• connect with the forgotten – Alderney, Gibraltar, Guernsey, Isle of Man, Jersey, Sark, the Overseas Territories who are truly confused – connect with the nations of Scotland, Wales and Northern Ireland;
  • use our convening powers – perhaps a banquet for some of the segments above, or a special dinner for world trade, or European financial services;
  • perhaps we could even be assertive and play a direct role in the re-regulation of financial services, supporting the return of voluntary standards markets. Could the City sponsor a new financial services regulator for global voluntary standards markets in areas like KYC/AML/Sanction or professionalism working alongside the prudential and compliance arms?

Economics

It’s not scare-mongering, it’s real – we will lose some significant financial services business to other European centres.  Our core problem is now how we’re going to attract new business.  As Z/Yen compiles the Global Financial Centres Index, from our relationships with other financial centres I know that several to many have been in London selling their jurisdiction to firms who need to leave – “just too many moving parts” one US firm said to me.  Things we could consider doing:

  • picking a European financial centre that we think is City of London friendly (Dublin, Amsterdam, Vienna, Hamburg, Milan?) and working with it for the smooth transition of businesses, assisting them with ‘brass plating’ (perhaps using Crown Dependency access too) so that only HQs need move, and at some point some smooth transitions back, mostly from one or two places;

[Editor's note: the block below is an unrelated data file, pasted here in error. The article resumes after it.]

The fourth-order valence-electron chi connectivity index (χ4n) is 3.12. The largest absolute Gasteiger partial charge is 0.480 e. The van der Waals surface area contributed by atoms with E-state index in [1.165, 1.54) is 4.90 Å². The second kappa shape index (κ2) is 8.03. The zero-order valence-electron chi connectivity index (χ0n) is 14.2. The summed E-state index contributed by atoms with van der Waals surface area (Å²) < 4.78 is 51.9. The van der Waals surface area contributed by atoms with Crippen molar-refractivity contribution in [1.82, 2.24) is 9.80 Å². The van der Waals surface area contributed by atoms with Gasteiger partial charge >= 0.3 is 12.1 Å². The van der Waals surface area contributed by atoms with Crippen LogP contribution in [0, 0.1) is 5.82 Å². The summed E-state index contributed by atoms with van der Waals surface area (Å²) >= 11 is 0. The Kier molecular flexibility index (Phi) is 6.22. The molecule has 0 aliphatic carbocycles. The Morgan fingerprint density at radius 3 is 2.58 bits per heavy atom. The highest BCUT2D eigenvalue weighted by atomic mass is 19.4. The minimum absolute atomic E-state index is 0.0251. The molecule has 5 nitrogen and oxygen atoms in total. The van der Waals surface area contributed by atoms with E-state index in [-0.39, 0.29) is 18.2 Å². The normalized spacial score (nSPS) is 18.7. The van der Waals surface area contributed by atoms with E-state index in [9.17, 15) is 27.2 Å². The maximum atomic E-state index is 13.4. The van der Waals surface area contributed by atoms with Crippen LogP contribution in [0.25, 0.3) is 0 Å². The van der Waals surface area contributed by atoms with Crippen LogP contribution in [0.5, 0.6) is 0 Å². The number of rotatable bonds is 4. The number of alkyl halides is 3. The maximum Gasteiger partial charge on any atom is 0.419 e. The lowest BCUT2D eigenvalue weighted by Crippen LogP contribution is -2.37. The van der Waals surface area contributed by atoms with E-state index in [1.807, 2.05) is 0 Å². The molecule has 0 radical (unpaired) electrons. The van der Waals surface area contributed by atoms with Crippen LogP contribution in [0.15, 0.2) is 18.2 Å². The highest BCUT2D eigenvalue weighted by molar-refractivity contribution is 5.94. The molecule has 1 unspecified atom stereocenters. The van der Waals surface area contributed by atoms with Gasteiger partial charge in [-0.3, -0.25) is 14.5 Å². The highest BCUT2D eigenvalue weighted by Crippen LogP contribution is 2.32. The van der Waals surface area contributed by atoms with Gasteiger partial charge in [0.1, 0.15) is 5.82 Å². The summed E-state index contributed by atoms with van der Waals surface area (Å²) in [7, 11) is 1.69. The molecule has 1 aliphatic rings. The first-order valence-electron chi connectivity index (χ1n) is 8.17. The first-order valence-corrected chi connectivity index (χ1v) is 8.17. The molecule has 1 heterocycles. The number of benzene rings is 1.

• tax – our Achilles heel going forward as it is the basis of the money-laundering allegations and increases the complexity of current regulations. A radical move towards a UK land value tax (a GLA interest as well) and a consumption tax (now possible as the VAT regime is moving to a UK VAT regime) could mean the abolition of corporation tax (more realistically setting it at 0%), the removal of income tax, a streamlining of the benefits system (see identity below), perhaps even with immigration control the introduction of a universal minimum income that could work.  Bold statements on tariffs, i.e. zero, could establish London as the global trade centre (interestingly, in 1960 Hong Kong’s GDP/capita was US$429, equal to Jamaica and below Turkey, Greece, Israel, and many others – with effectively a nil corporation tax);
  • to prevent further losses of information and finance businesses, sign up to be the gold standard General Data Protection Regulation despite being outside the EU – analogous to the Maltese strategy of being the first on compliance with EU financial regulation;
  • implement the ‘Open Data’ policies forcefully to create business and a more open trade culture;
  • consider a ‘financial services free trade zone’ for London or parts of London and the UK;
  • develop further the City of London’s UK SME work even wider is sectors such as media, film, shipping, health, or biotech;
  • perhaps be bold and reach out with suggestions (though some months hence) of recreating the Common Market afresh alongside EEA;
  • perhaps be bold and reach out to join other regional trade bodies directly, TTIP, TTP, Mercosur with some unilateral guarantees, e.g. “no tariffs, ever”, etc.;
  • consider tactical moves such as encouraging the old P&I Mutuals (Protection & Indemnity) to return to the UK by reversing the early 1990’s capital regulations;